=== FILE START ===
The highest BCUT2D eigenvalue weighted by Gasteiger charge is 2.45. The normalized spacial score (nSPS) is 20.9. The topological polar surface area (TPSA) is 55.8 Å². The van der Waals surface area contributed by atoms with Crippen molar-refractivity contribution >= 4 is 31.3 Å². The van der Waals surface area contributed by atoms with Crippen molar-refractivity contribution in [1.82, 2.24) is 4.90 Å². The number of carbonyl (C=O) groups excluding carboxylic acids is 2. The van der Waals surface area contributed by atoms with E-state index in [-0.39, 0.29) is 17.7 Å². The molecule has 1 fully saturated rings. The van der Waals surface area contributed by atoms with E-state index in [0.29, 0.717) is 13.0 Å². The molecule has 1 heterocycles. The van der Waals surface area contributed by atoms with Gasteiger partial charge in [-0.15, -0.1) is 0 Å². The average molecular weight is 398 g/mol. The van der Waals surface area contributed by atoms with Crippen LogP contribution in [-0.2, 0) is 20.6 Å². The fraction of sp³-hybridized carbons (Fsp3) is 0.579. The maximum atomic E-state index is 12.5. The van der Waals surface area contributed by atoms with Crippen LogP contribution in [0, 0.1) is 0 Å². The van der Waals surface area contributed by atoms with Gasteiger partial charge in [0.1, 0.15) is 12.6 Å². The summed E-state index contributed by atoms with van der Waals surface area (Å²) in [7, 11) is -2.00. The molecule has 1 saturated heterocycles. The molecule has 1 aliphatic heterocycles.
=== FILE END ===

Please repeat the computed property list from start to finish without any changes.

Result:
The highest BCUT2D eigenvalue weighted by Gasteiger charge is 2.45. The normalized spacial score (nSPS) is 20.9. The topological polar surface area (TPSA) is 55.8 Å². The van der Waals surface area contributed by atoms with Crippen molar-refractivity contribution >= 4 is 31.3 Å². The van der Waals surface area contributed by atoms with Crippen molar-refractivity contribution in [1.82, 2.24) is 4.90 Å². The number of carbonyl (C=O) groups excluding carboxylic acids is 2. The van der Waals surface area contributed by atoms with E-state index in [-0.39, 0.29) is 17.7 Å². The molecule has 1 fully saturated rings. The van der Waals surface area contributed by atoms with E-state index in [0.29, 0.717) is 13.0 Å². The molecule has 1 heterocycles. The van der Waals surface area contributed by atoms with Gasteiger partial charge in [-0.15, -0.1) is 0 Å². The average molecular weight is 398 g/mol. The van der Waals surface area contributed by atoms with Crippen LogP contribution in [-0.2, 0) is 20.6 Å². The fraction of sp³-hybridized carbons (Fsp3) is 0.579. The maximum atomic E-state index is 12.5. The van der Waals surface area contributed by atoms with Crippen LogP contribution in [0, 0.1) is 0 Å². The van der Waals surface area contributed by atoms with Gasteiger partial charge in [0.1, 0.15) is 12.6 Å². The summed E-state index contributed by atoms with van der Waals surface area (Å²) in [7, 11) is -2.00. The molecule has 1 saturated heterocycles. The molecule has 1 aliphatic heterocycles.